Amazon: praise or bury?

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Slate's Reihan Salam writes in praise of Amazon:

Even if Bezos is in his heart of hearts a villain devoted to driving every mom-and-pop store in the world out of business, the company he's built is very much a force for good. It is a force for good not just because it keeps the Salam household stocked with paper towels, dish soap, rolling ball pens, map tacks, and lots and lots of cheap books, but because it points American capitalism in a better, healthier direction. [...]

When we decide that Amazon is just a little too innovative and a little too tough, what is the message we're sending to the next entrepreneur who is debating whether to take on the thorniest challenges? No, I'm not saying that it's OK for Standard Oil to come along and gouge its customers because we don't want to discourage future robber barons. I'm saying that having the government step in and squash Amazon before it actually uses its (supposed) pricing power to screw consumers will likely yield less innovative entrepreneurship. The only people who will win in this scenario are the mostly wealthy people who own shares in lazily managed companies. Hurray.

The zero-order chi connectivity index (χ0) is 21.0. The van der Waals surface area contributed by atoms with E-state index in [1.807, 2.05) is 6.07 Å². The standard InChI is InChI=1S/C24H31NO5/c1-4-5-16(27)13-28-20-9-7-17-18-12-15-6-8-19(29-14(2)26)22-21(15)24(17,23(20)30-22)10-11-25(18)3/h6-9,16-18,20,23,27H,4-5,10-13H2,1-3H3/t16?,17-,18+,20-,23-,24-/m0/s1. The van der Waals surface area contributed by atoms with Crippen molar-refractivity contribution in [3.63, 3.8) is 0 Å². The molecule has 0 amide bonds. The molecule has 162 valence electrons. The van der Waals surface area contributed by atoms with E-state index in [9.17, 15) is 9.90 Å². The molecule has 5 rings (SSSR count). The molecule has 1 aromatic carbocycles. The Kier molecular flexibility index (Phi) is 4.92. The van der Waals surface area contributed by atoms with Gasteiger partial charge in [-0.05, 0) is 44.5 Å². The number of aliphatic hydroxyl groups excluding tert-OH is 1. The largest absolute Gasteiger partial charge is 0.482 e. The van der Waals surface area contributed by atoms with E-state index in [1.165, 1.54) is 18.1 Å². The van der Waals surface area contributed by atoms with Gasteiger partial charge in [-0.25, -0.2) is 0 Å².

Innovative entrepreneurship is exactly what the American economy desperately needs.

I would hardly call Amazon's abusive practices "a little too tough," but Salam seems determined to whitewash the situation. He concludes by saying that "Instead of damning Amazon, we need to be asking why we don't have more companies like it." Salon pegs this as a "silly defense of Amazon" and notes that it leaves out workers:

Tip of the hat to Salam's attempt to spin carrying water for Jeff Bezos as standing up against entrenched power. It's a nice rhetorical move, especially if your audience is socially aware enough to know there's something gauche about reflexively venerating the 1 percent. But as Salam reveals with the second element of his argument, this through-the-looking-glass version of populism is fundamentally hollow. Because Amazon and Bezos shouldn't be celebrated simply for the way they make our nicknacks cheaper, Salam argues, but also for the way they inspire the Peter Thiels and Jeff Bezoses of the future to make everything else better, too. The argument, basically, is that if we come down hard on Amazon now, well, we risk nothing less than a mass exodus into Galt's Gulch.

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This page contains a single entry by cognitivedissident published on October 16, 2014 4:40 PM.

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